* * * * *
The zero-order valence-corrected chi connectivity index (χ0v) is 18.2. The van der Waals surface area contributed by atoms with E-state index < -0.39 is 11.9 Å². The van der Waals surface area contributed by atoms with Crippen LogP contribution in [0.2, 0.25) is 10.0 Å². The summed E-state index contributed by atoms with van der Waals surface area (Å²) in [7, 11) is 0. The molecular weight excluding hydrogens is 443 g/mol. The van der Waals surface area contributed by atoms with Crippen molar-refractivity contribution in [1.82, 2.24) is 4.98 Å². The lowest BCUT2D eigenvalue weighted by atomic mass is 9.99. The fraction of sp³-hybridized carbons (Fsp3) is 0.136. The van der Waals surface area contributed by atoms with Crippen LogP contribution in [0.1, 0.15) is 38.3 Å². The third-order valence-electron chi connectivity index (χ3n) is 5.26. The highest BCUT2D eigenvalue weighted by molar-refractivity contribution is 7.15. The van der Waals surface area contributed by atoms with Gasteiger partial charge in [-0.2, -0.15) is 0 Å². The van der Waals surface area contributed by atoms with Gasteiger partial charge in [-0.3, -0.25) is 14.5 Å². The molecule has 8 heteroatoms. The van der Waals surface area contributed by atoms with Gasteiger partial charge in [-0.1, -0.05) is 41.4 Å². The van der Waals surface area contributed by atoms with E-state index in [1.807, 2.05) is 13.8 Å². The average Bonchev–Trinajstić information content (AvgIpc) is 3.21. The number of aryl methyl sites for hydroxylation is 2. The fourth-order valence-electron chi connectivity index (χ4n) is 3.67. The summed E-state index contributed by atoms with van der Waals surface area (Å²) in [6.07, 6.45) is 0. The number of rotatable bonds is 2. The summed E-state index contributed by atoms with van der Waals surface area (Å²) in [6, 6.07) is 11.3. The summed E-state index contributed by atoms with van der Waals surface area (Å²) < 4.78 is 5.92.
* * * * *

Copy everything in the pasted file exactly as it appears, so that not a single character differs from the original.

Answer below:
The zero-order valence-corrected chi connectivity index (χ0v) is 18.2. The van der Waals surface area contributed by atoms with E-state index < -0.39 is 11.9 Å². The van der Waals surface area contributed by atoms with Crippen LogP contribution in [0.2, 0.25) is 10.0 Å². The summed E-state index contributed by atoms with van der Waals surface area (Å²) in [7, 11) is 0. The molecular weight excluding hydrogens is 443 g/mol. The van der Waals surface area contributed by atoms with Crippen molar-refractivity contribution in [1.82, 2.24) is 4.98 Å². The lowest BCUT2D eigenvalue weighted by atomic mass is 9.99. The fraction of sp³-hybridized carbons (Fsp3) is 0.136. The van der Waals surface area contributed by atoms with Crippen LogP contribution in [0.1, 0.15) is 38.3 Å². The third-order valence-electron chi connectivity index (χ3n) is 5.26. The highest BCUT2D eigenvalue weighted by molar-refractivity contribution is 7.15. The van der Waals surface area contributed by atoms with Gasteiger partial charge in [-0.2, -0.15) is 0 Å². The van der Waals surface area contributed by atoms with Gasteiger partial charge in [-0.3, -0.25) is 14.5 Å². The molecule has 8 heteroatoms. The van der Waals surface area contributed by atoms with Gasteiger partial charge in [-0.1, -0.05) is 41.4 Å². The van der Waals surface area contributed by atoms with E-state index in [1.807, 2.05) is 13.8 Å². The average Bonchev–Trinajstić information content (AvgIpc) is 3.21. The number of aryl methyl sites for hydroxylation is 2. The fourth-order valence-electron chi connectivity index (χ4n) is 3.67. The summed E-state index contributed by atoms with van der Waals surface area (Å²) in [6.07, 6.45) is 0. The number of rotatable bonds is 2. The summed E-state index contributed by atoms with van der Waals surface area (Å²) in [6, 6.07) is 11.3. The summed E-state index contributed by atoms with van der Waals surface area (Å²) < 4.78 is 5.92.